Melco N1A Music Library | Stereophile
Michael Lavorgna gives the Melco N1A Music Library an extended listen for Stereophile Magazine and continues his love affair.
The awakening continues as audiophiles around the world are beginning to see the benefits of better storage and serving. Melco Audio is leading the charge, with groundbreaking products like the N1A Music Library. This cleverly designed piece of equipment eliminates the noisy computer and quirky NAS drive from your streaming audio system. The problem is that computer or NAS are simply not designed for the high-quality audio playback. We've spent several years trying to make a square peg fit into a round hole. Melco products, like the N1A Music Library, solve this problem. Not only are they easy to use, but the sound quality is far superior in comparison too. No more complicated setup and maintenance. No more hassle. Just great sounding music. The Melco N1A Music library sells for $1999 US Retail. It's available in Black or Silver. Find a Melco retailer near you.
*It should be noted that there is one error in this review that we would like to address. The "Player Mode" does not need to be engaged to enjoy the benefits of the player ethernet output. Without engaging this mode, the player ethernet output will allow the use of UPnP control applications via your home network, such as those used on mobile devices, while still providing the best possible sound quality. Your home network is attached to the LAN ethernet port, giving the N1A and therefore your network player access to your home network (including WiFi and internet service) and any devices attached to it.*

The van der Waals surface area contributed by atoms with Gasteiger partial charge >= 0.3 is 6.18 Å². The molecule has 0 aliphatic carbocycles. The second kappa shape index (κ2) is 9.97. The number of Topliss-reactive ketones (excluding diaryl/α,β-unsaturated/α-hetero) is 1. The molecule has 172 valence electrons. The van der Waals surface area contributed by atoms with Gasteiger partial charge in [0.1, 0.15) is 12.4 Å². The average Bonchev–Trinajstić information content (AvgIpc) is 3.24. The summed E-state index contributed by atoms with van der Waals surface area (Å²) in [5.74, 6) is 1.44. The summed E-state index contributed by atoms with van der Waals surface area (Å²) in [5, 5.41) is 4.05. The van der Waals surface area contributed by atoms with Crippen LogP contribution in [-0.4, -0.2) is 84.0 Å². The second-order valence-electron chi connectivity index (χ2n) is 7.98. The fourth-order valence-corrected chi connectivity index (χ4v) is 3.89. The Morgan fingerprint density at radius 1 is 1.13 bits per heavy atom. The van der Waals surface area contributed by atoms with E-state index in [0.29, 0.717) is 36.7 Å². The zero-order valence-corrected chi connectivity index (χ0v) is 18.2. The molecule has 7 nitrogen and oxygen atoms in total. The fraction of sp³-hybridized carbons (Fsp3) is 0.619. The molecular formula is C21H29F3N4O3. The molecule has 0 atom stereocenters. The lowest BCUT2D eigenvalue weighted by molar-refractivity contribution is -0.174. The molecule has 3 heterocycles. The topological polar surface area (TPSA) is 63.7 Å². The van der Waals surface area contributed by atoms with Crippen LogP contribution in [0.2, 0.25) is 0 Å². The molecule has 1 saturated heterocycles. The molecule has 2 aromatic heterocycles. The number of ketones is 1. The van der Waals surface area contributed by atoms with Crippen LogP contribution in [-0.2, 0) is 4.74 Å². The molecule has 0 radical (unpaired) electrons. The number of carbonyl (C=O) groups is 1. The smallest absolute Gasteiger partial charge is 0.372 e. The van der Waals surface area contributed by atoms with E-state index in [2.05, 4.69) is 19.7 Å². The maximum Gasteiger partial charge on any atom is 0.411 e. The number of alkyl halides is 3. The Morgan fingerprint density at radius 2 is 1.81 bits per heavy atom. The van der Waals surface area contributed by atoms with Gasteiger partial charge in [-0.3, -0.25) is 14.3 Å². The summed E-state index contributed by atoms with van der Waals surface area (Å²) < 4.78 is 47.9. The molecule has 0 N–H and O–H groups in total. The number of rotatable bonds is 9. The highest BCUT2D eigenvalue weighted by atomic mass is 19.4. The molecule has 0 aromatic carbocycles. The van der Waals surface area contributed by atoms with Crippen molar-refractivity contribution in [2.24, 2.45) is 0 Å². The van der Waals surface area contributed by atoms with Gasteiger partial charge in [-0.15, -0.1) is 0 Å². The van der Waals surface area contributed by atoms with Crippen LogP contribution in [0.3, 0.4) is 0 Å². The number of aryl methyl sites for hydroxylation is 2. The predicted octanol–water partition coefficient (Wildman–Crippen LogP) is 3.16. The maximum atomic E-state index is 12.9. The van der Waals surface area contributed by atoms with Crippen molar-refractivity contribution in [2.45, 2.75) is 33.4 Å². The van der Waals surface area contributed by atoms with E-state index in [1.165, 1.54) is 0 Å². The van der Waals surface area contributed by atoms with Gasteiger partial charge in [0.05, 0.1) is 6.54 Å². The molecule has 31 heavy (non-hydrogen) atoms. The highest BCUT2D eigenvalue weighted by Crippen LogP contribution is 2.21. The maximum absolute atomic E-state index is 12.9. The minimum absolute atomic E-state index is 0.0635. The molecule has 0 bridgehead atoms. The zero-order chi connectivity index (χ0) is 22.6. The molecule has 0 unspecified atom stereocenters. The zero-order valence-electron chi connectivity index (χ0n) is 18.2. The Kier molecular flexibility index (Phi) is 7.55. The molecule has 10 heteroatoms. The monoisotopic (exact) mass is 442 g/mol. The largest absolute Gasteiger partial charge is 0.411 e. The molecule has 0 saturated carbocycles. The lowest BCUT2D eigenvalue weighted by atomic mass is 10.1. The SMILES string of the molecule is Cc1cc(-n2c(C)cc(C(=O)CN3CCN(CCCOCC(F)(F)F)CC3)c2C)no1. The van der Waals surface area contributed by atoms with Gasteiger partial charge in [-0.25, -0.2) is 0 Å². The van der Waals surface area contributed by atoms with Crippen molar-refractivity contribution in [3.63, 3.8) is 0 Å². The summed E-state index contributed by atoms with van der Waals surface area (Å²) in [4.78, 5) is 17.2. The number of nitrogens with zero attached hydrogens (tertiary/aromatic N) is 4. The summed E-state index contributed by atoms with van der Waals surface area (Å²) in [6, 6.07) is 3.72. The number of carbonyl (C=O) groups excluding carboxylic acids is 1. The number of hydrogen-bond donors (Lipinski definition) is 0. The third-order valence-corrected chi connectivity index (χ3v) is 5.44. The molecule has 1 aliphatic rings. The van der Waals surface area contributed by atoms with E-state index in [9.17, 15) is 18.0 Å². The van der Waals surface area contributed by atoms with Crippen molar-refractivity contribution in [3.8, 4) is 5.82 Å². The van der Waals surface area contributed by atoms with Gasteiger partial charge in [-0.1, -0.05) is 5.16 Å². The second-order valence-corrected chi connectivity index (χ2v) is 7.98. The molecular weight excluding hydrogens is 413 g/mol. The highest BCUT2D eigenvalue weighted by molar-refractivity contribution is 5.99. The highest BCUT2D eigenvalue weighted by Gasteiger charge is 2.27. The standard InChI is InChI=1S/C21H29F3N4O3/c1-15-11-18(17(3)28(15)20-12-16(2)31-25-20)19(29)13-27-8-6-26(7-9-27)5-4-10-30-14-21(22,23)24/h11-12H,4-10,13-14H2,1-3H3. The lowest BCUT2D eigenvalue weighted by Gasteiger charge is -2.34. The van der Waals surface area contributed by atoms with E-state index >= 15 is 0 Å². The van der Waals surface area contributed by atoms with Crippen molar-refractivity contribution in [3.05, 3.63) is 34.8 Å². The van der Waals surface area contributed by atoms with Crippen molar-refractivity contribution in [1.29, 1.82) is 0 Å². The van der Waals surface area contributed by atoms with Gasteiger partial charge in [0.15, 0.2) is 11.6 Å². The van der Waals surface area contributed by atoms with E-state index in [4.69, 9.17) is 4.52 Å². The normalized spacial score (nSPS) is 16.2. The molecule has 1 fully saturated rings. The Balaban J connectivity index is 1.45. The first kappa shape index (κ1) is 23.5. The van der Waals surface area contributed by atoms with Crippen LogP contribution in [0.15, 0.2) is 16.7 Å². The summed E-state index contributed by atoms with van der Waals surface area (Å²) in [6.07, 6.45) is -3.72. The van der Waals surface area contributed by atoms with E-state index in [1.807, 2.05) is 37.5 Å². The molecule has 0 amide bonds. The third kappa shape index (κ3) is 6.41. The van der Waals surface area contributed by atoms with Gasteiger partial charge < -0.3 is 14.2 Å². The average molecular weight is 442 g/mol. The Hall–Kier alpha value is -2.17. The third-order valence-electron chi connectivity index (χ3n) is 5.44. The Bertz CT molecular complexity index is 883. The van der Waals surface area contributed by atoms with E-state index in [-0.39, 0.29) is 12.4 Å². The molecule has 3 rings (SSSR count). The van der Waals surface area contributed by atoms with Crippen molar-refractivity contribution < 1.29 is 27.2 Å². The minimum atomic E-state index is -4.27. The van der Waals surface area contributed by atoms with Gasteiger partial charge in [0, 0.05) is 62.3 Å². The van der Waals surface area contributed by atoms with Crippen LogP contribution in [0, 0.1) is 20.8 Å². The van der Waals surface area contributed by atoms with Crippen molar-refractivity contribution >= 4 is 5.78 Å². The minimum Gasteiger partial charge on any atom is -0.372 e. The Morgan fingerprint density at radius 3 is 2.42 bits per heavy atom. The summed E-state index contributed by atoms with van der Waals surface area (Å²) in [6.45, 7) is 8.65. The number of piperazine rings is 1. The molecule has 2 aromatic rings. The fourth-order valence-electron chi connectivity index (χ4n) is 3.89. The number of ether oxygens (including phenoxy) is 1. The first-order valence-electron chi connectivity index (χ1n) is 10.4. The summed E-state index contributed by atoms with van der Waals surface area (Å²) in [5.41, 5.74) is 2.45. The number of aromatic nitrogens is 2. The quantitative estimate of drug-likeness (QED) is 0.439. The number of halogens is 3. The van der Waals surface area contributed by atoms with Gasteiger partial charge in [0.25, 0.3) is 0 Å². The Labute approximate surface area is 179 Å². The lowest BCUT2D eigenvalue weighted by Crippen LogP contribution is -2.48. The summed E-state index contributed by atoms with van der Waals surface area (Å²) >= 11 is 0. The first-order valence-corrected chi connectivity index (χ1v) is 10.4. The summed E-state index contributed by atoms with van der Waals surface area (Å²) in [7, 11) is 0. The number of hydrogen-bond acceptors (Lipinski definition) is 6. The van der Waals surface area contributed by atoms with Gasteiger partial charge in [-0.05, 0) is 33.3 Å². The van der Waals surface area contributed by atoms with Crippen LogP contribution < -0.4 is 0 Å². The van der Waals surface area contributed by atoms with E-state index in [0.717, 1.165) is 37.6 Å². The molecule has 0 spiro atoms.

Excerpts from the review:
Setting up the N1A and getting music into it was a breeze. I keep a backup of my NAS-based music library on a USB drive, so I simply connected that to the Melco and said "OK." Using my iMac, I also dragged and dropped to the N1A new music purchased after that initial transfer.
The Melco N1A Buffaloed my combination of MacBook Pro and Synology NAS. It destroyed them, embarrassed them, gave them a good schooling. Music sounded obviously—frighteningly—more refined, more spacious, and more natural through the N1A. End of story. I can't imagine anyone in this universe who does nothing else while listening to music making the same comparison and not hearing this difference.
To my way of thinking, unless you plan on building your own N1A system, why fret? The proof is in the listening. So I listened to the Melco N1A as a server using a number of DACs, including my reference Auralic Vega ($3499) and the lovely Metrum Acoustics Musette ($1399). The differences remained clear as stated above, regardless of which was converting my bits.
In order of sonic preference, the Melco nudged out the Antipodes DS—quite a feat, seeing as the Antipodes is no slouch in terms of sound. Through the Melco, music sounded that much more crisp, refined, and natural. While the Antipodes does things the Melco doesn't (it has an onboard DAC, for one), the Melco costs $1500 less.
The Melco pretty much creamed both of my NASes, too, though not as much as it had my MacBook-NAS. Music opened up more, sang out more truly, let me get into it more deeply.
The Melco N1A is the least expensive server of this bunch, yet I find its sound quality on a par with more expensive models, and in the ballpark with the best costing up to $6000. If you're looking for a server that sounds better than any stock computer can and you want to keep things simple, think Melco.